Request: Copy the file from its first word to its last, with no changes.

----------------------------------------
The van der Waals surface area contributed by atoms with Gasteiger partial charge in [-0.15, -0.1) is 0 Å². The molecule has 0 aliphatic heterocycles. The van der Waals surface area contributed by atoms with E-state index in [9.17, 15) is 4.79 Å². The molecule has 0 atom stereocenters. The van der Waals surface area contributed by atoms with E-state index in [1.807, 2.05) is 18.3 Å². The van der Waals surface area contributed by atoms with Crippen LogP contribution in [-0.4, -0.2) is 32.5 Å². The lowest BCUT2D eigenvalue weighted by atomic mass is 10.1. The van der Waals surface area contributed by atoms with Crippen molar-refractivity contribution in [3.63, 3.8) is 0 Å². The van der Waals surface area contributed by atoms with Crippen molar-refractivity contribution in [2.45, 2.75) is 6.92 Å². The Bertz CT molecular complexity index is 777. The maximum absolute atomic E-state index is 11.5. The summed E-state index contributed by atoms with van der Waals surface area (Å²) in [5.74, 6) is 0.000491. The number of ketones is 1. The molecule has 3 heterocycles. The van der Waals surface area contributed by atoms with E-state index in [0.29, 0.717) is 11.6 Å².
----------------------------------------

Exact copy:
The van der Waals surface area contributed by atoms with Gasteiger partial charge in [-0.15, -0.1) is 0 Å². The molecule has 0 aliphatic heterocycles. The van der Waals surface area contributed by atoms with E-state index in [9.17, 15) is 4.79 Å². The molecule has 0 atom stereocenters. The van der Waals surface area contributed by atoms with E-state index in [1.807, 2.05) is 18.3 Å². The van der Waals surface area contributed by atoms with Crippen LogP contribution in [-0.4, -0.2) is 32.5 Å². The lowest BCUT2D eigenvalue weighted by atomic mass is 10.1. The van der Waals surface area contributed by atoms with Crippen molar-refractivity contribution in [3.63, 3.8) is 0 Å². The van der Waals surface area contributed by atoms with Crippen molar-refractivity contribution in [2.45, 2.75) is 6.92 Å². The Bertz CT molecular complexity index is 777. The maximum absolute atomic E-state index is 11.5. The summed E-state index contributed by atoms with van der Waals surface area (Å²) in [5.74, 6) is 0.000491. The number of ketones is 1. The molecule has 3 heterocycles. The van der Waals surface area contributed by atoms with E-state index in [0.29, 0.717) is 11.6 Å².